Jun 8, 2010
Avoiding LGBTQ Stereotypes in YA Fiction, Part 2: Gender
Yesterday, in part 1 of this series, I blogged about major LGBTQ stereotypes. Today I’m blogging about gender. Once again, here’s the complete schedule of posts:
If you haven’t read yesterday’s post, you might want to check it out before you read today’s. On to part 2 …
It’s easy to dismiss the stereotypes I blogged about yesterday as homophobic, and to say to yourself, “I’m not homophobic, so I would never write like that.” But many of those stereotypes stem from something else: gender.
Gender is a concept that most people believe they understand, but in order to truly unpack what it means and how it affects representations of LGBTQ people, you have to look deeper than the surface meaning.
First, gender is not the same as sex.
Sex is an individual’s biological classification as male or female.
What is gender?
Gender consists of the social meanings that cultures assign to those biological differences.
For example, in contemporary American society, we have many beliefs about what a woman is. These include her appearance (her hair length, whether she wears makeup, the clothes she wears); the way she speaks (is her voice modulated and soft? is she strident?); even the way she moves (does she walk with a feminine gait?).
Consider the way you get up and get ready for the day. You probably brush your teeth before heading out of the house, but you might also wash your face with particular facial cleansing products. You might do your hair in a particular hairstyle — do you wear it in a pony tail? Do you clip it back with a comb? Do you blow dry it and then use styling products?
You might also apply makeup — anything from simple lipgloss and powder to full-on foundation, eye makeup, blush, etc. You might put on earrings or other jewelry. When you get dressed, you choose whether to wear trousers or jeans or a skirt and blouse, or a dress. You choose which shoes to wear: sneakers? heels? sandals?
By the time you’ve left the house, you’ve put on a public persona. When you do this every day, day in and day out, you essentially create your gender identity. This is what queer theorist Judith Butler calls gender performativity ((Admittedly, I’m simplifying it a bit.)). It’s about the everyday things you do, repeatedly, that mark you as a woman or a man.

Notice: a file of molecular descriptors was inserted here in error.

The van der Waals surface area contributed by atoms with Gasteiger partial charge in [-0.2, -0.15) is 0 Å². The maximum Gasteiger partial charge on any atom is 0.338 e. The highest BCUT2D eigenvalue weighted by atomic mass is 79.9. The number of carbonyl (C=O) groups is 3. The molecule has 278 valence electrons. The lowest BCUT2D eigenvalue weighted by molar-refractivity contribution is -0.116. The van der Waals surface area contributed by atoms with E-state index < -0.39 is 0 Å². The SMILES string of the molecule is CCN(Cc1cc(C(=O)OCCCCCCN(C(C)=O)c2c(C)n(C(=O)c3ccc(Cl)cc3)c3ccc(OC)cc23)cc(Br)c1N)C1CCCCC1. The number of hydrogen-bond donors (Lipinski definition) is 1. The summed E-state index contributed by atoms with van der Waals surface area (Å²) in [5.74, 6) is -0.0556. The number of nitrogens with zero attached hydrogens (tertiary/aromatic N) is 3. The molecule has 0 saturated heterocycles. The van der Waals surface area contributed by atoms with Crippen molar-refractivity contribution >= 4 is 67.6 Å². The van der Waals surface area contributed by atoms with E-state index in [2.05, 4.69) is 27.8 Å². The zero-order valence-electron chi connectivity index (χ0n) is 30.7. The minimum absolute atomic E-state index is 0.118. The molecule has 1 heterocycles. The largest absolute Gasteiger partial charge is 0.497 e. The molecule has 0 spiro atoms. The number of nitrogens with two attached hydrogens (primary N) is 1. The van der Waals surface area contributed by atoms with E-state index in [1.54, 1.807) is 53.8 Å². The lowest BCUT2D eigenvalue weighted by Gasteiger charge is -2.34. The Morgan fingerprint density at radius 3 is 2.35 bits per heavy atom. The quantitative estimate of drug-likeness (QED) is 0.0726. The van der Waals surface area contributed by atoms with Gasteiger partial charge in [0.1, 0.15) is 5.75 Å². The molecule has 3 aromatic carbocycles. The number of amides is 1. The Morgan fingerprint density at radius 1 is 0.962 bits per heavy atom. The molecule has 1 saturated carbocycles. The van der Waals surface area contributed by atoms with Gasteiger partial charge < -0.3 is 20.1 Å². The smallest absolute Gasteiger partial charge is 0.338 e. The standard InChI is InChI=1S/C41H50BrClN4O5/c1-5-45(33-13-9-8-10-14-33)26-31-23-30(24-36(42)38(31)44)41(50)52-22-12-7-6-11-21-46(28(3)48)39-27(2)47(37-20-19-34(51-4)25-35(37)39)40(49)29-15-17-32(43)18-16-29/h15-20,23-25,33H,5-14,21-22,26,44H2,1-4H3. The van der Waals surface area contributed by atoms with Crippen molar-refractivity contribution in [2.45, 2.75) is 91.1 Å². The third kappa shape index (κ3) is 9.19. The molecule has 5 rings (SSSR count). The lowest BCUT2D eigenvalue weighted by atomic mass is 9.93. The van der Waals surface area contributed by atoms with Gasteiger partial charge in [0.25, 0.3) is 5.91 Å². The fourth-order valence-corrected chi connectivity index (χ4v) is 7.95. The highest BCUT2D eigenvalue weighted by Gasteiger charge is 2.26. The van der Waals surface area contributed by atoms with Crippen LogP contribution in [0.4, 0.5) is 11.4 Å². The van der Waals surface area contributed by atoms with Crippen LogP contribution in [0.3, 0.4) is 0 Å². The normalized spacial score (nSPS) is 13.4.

Now, beneath the clothing and makeup and shoes and hairstyle, biologically you have a particular sex. That does not change according to what you wear. But your gender can appear markedly different depending on how you present your body to the public.
This is gender expression.
Gender expression is how a person behaves, appears, or presents oneself with regard to societal expectations of gender.
If a girl chooses to wear combat boots and baggy jeans instead of a frilly pink dress, that is a kind of gender expression.
If you think back on the stereotypes I talked about, you’ll see that many of them relate to gender expression. The belief that a feminine boy is unnatural relates to societal beliefs about what makes a man. The belief that a girl should cross her legs and act demure, instead of taking up as much room on the subway as a boy her own age, is about societal beliefs about women. These are issues of gender.
These societal expectations about gender often constrain us in our daily lives. I think that often times people find it easier to be gay-friendly than to accept people who are genderqueer ((I’m using the term “genderqueer” to describe someone who does not appear to be traditionally feminine or masculine.)). I cannot count the number of times I’ve heard someone express the belief that it’s fine for so-and-so to be gay, but why does she have to dress like a man? It even happens within the queer community.
Obviously, not everyone is comfortable with people who choose to express their gender in nontraditional ways. The reason I’m writing an entire blog post specifically about gender is because I find that many people don’t understand the way that gender often underscores — unconsciously, even — homophobia.
These social beliefs about what makes a woman a “real” woman can be extremely constraining to someone who does not fall within heterosexual norms. As a writer, I believe it’s your responsibility to understand what makes a character who they are. There is no “right” way to write about gay characters, but it’s very important to take an honest look at your assumptions.
So I encourage you to think about your assumptions about gender and gender expression, especially when you’re writing about queer characters. Be aware of your own beliefs, so that your characters can have their own beliefs.
* * *
Do you have any questions about gender? An experience to share? Please note: Comments will be moderated, and homophobia is not tolerated on my website.